Then, once you’ve built up lean muscle mass, you can carb cycle and aim for lower-carb days (20 to 50 grams) alternating with higher-carb days (50 to 150) to take off extra weight off as you get closer to your beach vacation or that special event you want to look hot for.

 

If you want to…improve a health condition

When you compare all the different diets out there…it does seem like the low-carb and higher fat pattern might be a little bit more sustainable, says Malik. “I mean it’s a bit more enjoyable, so people tend to stick to it more.” If you want to go low-carb for overall health, consider the Mediterranean style diet, as it’s optimal for health, suggest Malik. (It also took top spot in the U.S. News and World Report rankings for Best Diabetes Diet and Best Heart-Healthy Diet.[1]) “When it comes to improving overall health, drop from 50 percent of daily calories from carbs 40 percent,” says Malik. “I don’t recommend going extreme like Atkins or where you’re eating only 20s or 10 percent carbs.”

 

It would make sense for a low-carb diet to be beneficial for people with diabetes because glycemic or blood glucose control is an important factor in their management, says Malik. Focus on high-quality carbs in low quantity. “Have a few whole grains and plenty of fruits and vegetables for a positive effect on diabetes risks and management. Add in the healthful proteins and fats,” suggests Malik.

 

A research paper finds that restricting carbohydrates in type 2 diabetics to achieve nutritional ketosis can improve glycemic control, resulting in weight loss, and help patients significantly reduce medication use.

 

Quality carbs — fruits, vegetables, grains and beans — promote a healthy

microbiome, which reduces the risk of heart disease, diabetes, and cancer, says Clark.

 

If you’re healthy and want to reduce overall disease risk, talk to your doctor about whether they recommend a low-carb diet based on your health history or, if something like the Mediterranean, DASH or Flexitarian diet would be better for you.

 

If you want to…train for an endurance event

Traditionally endurance athletes have relied on a high-carb diet to reach their performance goals, but, keto-adapted athletes are using this low-carb approach and having success with it. Although research on endurance athletes on keto is new and often involving small sample sizes, athletes that have followed keto for months have trained their bodies to tap into using fat for fuel. In one study of elite race walkers, after adapting to a keto diet, the athletes had improved aerobic capacity but impaired the endurance athlete’s performance.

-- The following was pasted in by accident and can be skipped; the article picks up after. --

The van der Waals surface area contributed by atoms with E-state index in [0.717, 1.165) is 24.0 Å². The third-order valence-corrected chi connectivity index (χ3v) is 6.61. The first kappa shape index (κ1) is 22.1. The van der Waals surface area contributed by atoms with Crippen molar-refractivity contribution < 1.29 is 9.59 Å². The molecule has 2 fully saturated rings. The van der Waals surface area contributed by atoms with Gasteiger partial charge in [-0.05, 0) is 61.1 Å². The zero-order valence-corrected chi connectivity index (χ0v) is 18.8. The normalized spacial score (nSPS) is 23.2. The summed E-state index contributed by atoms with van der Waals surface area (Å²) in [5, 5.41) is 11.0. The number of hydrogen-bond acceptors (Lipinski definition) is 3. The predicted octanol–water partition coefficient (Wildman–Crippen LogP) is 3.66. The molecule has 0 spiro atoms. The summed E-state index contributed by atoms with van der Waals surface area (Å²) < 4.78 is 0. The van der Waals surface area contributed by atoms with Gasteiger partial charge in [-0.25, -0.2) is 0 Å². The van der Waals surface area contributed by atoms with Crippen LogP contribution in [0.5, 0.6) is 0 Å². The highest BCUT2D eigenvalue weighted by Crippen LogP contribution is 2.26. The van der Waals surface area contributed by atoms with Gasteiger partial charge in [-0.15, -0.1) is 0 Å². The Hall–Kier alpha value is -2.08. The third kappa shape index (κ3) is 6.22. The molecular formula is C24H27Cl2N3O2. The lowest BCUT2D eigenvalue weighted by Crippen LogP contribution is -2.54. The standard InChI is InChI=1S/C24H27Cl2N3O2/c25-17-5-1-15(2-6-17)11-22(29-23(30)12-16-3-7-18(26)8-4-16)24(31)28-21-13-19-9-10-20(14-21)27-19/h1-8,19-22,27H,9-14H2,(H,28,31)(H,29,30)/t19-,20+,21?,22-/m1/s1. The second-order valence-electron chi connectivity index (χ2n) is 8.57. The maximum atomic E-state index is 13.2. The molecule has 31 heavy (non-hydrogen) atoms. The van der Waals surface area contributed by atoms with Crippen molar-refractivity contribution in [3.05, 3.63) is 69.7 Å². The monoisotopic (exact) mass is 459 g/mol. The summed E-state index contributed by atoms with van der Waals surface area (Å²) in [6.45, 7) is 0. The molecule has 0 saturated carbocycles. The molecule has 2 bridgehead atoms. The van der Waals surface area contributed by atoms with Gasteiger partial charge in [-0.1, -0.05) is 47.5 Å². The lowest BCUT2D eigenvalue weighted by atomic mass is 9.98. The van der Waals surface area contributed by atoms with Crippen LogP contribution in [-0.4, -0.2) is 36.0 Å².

“No one really understands how long it takes to fat adapt,” says Jennifer Giamo, C.P.T., owner of Trainers in Transit. “That’s kind of the missing piece. So how long that adaptation period takes can be different for each individual, but once you’re there, you can rely on your fat stores for energy during endurance training. Find out: Can lifting weights make you look younger?

 

“You don’t hit that wall because you’re not getting those highs and lows you experience when you consume carbs and have glucose fluctuations,” Giamo says. “If you’re eating high-carb, you’re burning through those carbs and when you hit the ‘wall’ during an event, it’s because those carbs are depleted.” On the other hand, on keto or a similar low-carb diet, you have a constant supply of fat and your body runs on that, says Giamo.

 

“For serious athletes who do intense exercise, take note before following keto,” says Clark. “How long that adaptation period takes can be different for different people, but once you’re there, you can rely on your fat stores for training, for endurance.”

 

“Keto is a lot of work with no proven performance benefits to date,” says Clark. In fact, a small study published in the Journal of Sports Medicine and Physical Fitness found that a short-term, low carbohydrate diet like keto can hurt performance in exercises that are dependent on anaerobic systems, like short-burst, high-energy activities—including HIIT, sprinting or weight lifting.

 

If you’re going low-carb, follow that diet for a few months before you start training for an endurance event like a half marathon, marathon or triathlon. It would be wise to work with a sports nutritionist if you’re training for an endurance event so that you can make sure you’re fueling your body properly before and after workouts.

Learn healthy eating tips from the keto diet.